Our analysis has revealed that bTB is widely spread throughout Ethiopia, albeit at a low prevalence, and provides underpinning evidence for public health policy formulation.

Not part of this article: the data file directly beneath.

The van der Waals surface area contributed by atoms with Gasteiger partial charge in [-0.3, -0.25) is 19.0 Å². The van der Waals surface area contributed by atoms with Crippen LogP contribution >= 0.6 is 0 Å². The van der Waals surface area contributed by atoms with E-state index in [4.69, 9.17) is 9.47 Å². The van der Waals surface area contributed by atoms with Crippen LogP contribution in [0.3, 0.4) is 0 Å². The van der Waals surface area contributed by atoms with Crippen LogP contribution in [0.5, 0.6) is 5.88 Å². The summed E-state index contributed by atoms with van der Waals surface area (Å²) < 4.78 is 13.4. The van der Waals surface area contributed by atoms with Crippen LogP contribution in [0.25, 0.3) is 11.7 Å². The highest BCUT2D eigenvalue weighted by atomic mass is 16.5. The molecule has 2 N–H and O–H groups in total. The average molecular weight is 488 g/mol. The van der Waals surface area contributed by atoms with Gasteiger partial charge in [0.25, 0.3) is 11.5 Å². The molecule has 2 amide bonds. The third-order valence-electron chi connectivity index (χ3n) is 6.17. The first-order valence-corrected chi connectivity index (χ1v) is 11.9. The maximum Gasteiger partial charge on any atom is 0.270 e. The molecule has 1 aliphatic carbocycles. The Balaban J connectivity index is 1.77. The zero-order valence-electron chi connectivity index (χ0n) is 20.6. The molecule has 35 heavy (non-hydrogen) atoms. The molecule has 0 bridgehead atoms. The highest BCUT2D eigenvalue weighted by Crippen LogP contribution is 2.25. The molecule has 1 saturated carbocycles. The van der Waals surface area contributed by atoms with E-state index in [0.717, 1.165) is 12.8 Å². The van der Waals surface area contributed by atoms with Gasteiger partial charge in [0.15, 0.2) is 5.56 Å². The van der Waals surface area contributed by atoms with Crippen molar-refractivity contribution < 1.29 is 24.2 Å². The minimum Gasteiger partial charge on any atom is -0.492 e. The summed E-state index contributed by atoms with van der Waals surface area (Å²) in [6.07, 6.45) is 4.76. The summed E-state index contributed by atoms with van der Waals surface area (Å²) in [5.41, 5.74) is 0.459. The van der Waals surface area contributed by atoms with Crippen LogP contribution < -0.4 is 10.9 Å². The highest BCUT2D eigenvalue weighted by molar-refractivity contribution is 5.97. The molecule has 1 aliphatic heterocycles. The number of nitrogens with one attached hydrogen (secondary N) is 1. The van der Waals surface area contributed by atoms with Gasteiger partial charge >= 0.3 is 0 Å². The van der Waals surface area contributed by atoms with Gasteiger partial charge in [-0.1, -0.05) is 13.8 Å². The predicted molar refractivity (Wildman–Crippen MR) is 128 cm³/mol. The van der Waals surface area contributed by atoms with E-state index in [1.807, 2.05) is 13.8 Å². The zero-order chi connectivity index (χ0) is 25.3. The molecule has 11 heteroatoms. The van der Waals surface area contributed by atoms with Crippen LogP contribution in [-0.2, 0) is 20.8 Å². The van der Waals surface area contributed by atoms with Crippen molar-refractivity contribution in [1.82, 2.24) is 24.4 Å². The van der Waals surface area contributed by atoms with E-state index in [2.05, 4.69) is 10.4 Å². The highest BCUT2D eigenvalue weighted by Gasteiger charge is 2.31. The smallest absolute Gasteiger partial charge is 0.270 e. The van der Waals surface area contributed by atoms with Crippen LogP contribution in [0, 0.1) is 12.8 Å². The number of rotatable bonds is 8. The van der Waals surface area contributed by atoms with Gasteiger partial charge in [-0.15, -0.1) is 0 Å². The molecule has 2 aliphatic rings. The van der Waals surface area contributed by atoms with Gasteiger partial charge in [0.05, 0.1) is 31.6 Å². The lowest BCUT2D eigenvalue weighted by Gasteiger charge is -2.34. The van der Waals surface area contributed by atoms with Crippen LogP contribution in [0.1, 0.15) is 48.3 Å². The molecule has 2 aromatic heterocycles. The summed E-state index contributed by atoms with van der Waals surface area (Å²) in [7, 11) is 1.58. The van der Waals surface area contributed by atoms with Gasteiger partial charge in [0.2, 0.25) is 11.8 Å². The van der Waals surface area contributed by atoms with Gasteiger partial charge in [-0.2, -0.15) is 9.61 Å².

Tuberculous infections caused by mycobacteria, especially tuberculosis of humans and cattle, are important both clinically and economically. Human populations can be vaccinated with Mycobacterium bovis bacille Calmette-Guérin (BCG), and control measures for cattle involving vaccination are now being actively considered. However, diagnostic tests based on tuberculin cannot distinguish between genuine infection and vaccination with BCG. Therefore, identification of differential diagnostic antigens capable of making this distinction is required, and until now sequence-based approaches have been predominant. Here we explored the link between antigenicity and mRNA expression level, as well as the possibility that we may be able to detect differential antigens by analyzing quantified global transcriptional profiles. We generated a list of 14 candidate antigens that are highly expressed in Mycobacterium tuberculosis and M. bovis under a variety of growth conditions. These candidates were screened in M. bovis-infected and naïve cattle for the ability to stimulate a gamma interferon (IFN-γ) response. We identified one antigen, Rv3615c, which stimulated IFN-γ responses in a significant proportion of M. bovis-infected cattle (11 of 30 cattle [37%] [P < 0.01]) but not in naïve or BCG-vaccinated animals. Importantly, the same antigen stimulated IFN-γ responses in a significant proportion of infected cattle that did not respond to the well-characterized mycobacterial antigens ESAT-6 and CFP-10. Therefore, use of the Rv3615c epitope in combination with previously described differential tests based on ESAT-6 and CFP-10 has the potential to significantly increase diagnostic sensitivity without reducing specificity in BCG-vaccinated populations.